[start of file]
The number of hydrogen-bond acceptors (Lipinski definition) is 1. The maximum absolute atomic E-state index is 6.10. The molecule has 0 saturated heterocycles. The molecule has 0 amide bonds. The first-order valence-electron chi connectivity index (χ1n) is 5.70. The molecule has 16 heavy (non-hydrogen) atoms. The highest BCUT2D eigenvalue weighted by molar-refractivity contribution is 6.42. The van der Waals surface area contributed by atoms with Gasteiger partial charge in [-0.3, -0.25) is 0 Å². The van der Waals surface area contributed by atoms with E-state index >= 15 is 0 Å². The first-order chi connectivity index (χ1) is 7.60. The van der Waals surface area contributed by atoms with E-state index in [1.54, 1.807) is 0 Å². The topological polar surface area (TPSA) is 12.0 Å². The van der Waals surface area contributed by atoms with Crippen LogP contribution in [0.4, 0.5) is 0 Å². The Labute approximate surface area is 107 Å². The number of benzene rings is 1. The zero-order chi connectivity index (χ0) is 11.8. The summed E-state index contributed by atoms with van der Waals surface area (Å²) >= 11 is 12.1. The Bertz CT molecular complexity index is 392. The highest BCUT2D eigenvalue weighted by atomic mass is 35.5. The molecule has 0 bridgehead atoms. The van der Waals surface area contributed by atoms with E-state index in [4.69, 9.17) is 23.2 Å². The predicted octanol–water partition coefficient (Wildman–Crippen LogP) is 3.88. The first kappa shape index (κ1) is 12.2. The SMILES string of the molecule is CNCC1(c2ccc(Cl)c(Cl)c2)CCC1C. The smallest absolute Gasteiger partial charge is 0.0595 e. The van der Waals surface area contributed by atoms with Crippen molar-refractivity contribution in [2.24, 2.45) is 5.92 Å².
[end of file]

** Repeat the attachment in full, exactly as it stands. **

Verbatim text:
The number of hydrogen-bond acceptors (Lipinski definition) is 1. The maximum absolute atomic E-state index is 6.10. The molecule has 0 saturated heterocycles. The molecule has 0 amide bonds. The first-order valence-electron chi connectivity index (χ1n) is 5.70. The molecule has 16 heavy (non-hydrogen) atoms. The highest BCUT2D eigenvalue weighted by molar-refractivity contribution is 6.42. The van der Waals surface area contributed by atoms with Gasteiger partial charge in [-0.3, -0.25) is 0 Å². The van der Waals surface area contributed by atoms with E-state index >= 15 is 0 Å². The first-order chi connectivity index (χ1) is 7.60. The van der Waals surface area contributed by atoms with E-state index in [1.54, 1.807) is 0 Å². The topological polar surface area (TPSA) is 12.0 Å². The van der Waals surface area contributed by atoms with Crippen LogP contribution in [0.4, 0.5) is 0 Å². The Labute approximate surface area is 107 Å². The number of benzene rings is 1. The zero-order chi connectivity index (χ0) is 11.8. The summed E-state index contributed by atoms with van der Waals surface area (Å²) >= 11 is 12.1. The Bertz CT molecular complexity index is 392. The highest BCUT2D eigenvalue weighted by atomic mass is 35.5. The molecule has 0 bridgehead atoms. The van der Waals surface area contributed by atoms with E-state index in [4.69, 9.17) is 23.2 Å². The predicted octanol–water partition coefficient (Wildman–Crippen LogP) is 3.88. The first kappa shape index (κ1) is 12.2. The SMILES string of the molecule is CNCC1(c2ccc(Cl)c(Cl)c2)CCC1C. The smallest absolute Gasteiger partial charge is 0.0595 e. The van der Waals surface area contributed by atoms with Crippen molar-refractivity contribution in [2.24, 2.45) is 5.92 Å².